These “general warnings” do nothing but instill panic and terror in the Palestinian population.  They don’t know when or where the attacks are coming, and where they are supposed to flee to.  Considering that all the infrastructure, including highways and major roads, were destroyed, one wonders where and how the Gazans can flee?  Certainly, they cannot flee Gaza entirely, which is blocked off on all four sides; interestingly, the “fourth side” is not left open.

In addition to aiding Israel’s psychological operations against the Palestinians, these terror leaflets and phone calls absolve Israel of all blame when it then unleashes its fury against civilian populations. They were warned, and therefore they had it coming.  Israel then carpet bombs the area with impunity, its conscious clear from all guilt.  Then, Israelis pat themselves on the back, fascinated by their superior sense of morality and how they continue to have the The Most Moral Army in the World™.

Human Rights Watch had this to say about Israel’s terror leaflets and phone calls [Note: I broke this into paragraphs to make it more readable]:

In public statements, Israeli officials have countered allegations of unlawful civilian deaths by claiming that the IDF had warned Gaza’s civilian population in advance by dropping leaflets, making telephone calls, and breaking into local radio and television broadcasts. International humanitarian law encourages armed forces to provide advance warnings of an attack when circumstances permit, but the warnings must be “effective.”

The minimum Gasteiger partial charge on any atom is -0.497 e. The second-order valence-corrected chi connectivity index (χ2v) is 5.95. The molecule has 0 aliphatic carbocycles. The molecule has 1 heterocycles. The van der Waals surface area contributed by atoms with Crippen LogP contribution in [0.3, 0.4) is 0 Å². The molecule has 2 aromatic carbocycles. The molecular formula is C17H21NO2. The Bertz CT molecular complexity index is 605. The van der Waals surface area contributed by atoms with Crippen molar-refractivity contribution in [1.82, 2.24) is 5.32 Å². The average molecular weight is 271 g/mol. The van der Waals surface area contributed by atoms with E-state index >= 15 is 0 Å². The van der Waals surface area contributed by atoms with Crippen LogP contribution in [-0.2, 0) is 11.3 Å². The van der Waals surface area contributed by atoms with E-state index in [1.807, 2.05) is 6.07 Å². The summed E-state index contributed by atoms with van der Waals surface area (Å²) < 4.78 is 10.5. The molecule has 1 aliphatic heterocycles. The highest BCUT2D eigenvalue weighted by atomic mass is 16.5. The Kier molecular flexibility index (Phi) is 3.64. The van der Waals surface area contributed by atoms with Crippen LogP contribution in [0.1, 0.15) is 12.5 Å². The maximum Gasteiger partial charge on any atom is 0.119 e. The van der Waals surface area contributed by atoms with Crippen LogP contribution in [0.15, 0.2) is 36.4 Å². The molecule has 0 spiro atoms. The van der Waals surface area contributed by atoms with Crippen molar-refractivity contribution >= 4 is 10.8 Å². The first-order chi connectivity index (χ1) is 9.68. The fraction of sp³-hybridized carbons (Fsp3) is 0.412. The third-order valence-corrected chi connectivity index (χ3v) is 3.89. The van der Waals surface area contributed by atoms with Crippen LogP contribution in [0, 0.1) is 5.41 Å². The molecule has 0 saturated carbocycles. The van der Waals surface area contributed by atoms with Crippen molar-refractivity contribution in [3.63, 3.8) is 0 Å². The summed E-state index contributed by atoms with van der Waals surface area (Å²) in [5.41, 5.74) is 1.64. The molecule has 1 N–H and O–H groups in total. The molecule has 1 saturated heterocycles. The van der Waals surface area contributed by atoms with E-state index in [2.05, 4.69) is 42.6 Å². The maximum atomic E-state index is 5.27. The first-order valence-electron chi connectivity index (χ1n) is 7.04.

In Gaza, the IDF’s warnings were too vague, often addressed generally to the “inhabitants of the area.” Leaflets were dropped from high altitudes and scattered over wide areas; many Gaza residents told Human Rights Watch that they disregarded the leaflets because they were so common and widely dispersed.

In addition, the warnings often did not instruct civilians on what steps to take or where to find safety after fleeing their homes. With the beginning of the ground offensive on January 3, the IDF warned residents to “move to city centers,” but then some city centers, such as in Gaza City, Beit Layiha, and Jabalya, came under attack, as two of the incidents documented in this report show.  Ultimately, Gaza residents had no safe place to flee, given the closure of Gaza’s borders, enforced mostly by Israel but also by Egypt in the south.

Finally, even after warnings have been issued, international humanitarian law requires attacking forces to take all feasible precautions to avoid loss of civilian life and property. Just because an attacking force has issued an effective warning does not mean it can disregard its obligations to civilians; attacking forces may not assume that all persons remaining in an area after a warning has been issued are legitimate targets for attack.